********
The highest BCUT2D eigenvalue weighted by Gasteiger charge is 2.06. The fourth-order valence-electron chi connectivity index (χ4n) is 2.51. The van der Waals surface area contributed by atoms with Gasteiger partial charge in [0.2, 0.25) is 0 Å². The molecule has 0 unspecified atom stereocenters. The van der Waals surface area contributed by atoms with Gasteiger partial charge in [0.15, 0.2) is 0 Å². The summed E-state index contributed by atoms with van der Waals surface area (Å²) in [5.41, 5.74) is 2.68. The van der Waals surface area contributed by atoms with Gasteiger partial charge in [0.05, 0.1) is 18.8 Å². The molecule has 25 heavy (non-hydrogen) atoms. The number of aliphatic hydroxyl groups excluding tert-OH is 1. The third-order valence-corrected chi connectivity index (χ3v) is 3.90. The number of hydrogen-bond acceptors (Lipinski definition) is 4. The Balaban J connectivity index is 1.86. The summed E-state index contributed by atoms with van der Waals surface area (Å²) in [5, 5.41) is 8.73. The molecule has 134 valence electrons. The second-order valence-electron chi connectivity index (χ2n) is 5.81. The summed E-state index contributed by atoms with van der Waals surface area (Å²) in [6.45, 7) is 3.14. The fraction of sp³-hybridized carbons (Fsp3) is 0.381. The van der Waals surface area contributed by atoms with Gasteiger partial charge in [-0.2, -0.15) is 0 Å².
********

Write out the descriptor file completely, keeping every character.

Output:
The highest BCUT2D eigenvalue weighted by Gasteiger charge is 2.06. The fourth-order valence-electron chi connectivity index (χ4n) is 2.51. The van der Waals surface area contributed by atoms with Gasteiger partial charge in [0.2, 0.25) is 0 Å². The molecule has 0 unspecified atom stereocenters. The van der Waals surface area contributed by atoms with Gasteiger partial charge in [0.15, 0.2) is 0 Å². The summed E-state index contributed by atoms with van der Waals surface area (Å²) in [5.41, 5.74) is 2.68. The van der Waals surface area contributed by atoms with Gasteiger partial charge in [0.05, 0.1) is 18.8 Å². The molecule has 25 heavy (non-hydrogen) atoms. The number of aliphatic hydroxyl groups excluding tert-OH is 1. The third-order valence-corrected chi connectivity index (χ3v) is 3.90. The number of hydrogen-bond acceptors (Lipinski definition) is 4. The Balaban J connectivity index is 1.86. The summed E-state index contributed by atoms with van der Waals surface area (Å²) in [5, 5.41) is 8.73. The molecule has 134 valence electrons. The second-order valence-electron chi connectivity index (χ2n) is 5.81. The summed E-state index contributed by atoms with van der Waals surface area (Å²) in [6.45, 7) is 3.14. The fraction of sp³-hybridized carbons (Fsp3) is 0.381. The van der Waals surface area contributed by atoms with Gasteiger partial charge in [-0.2, -0.15) is 0 Å².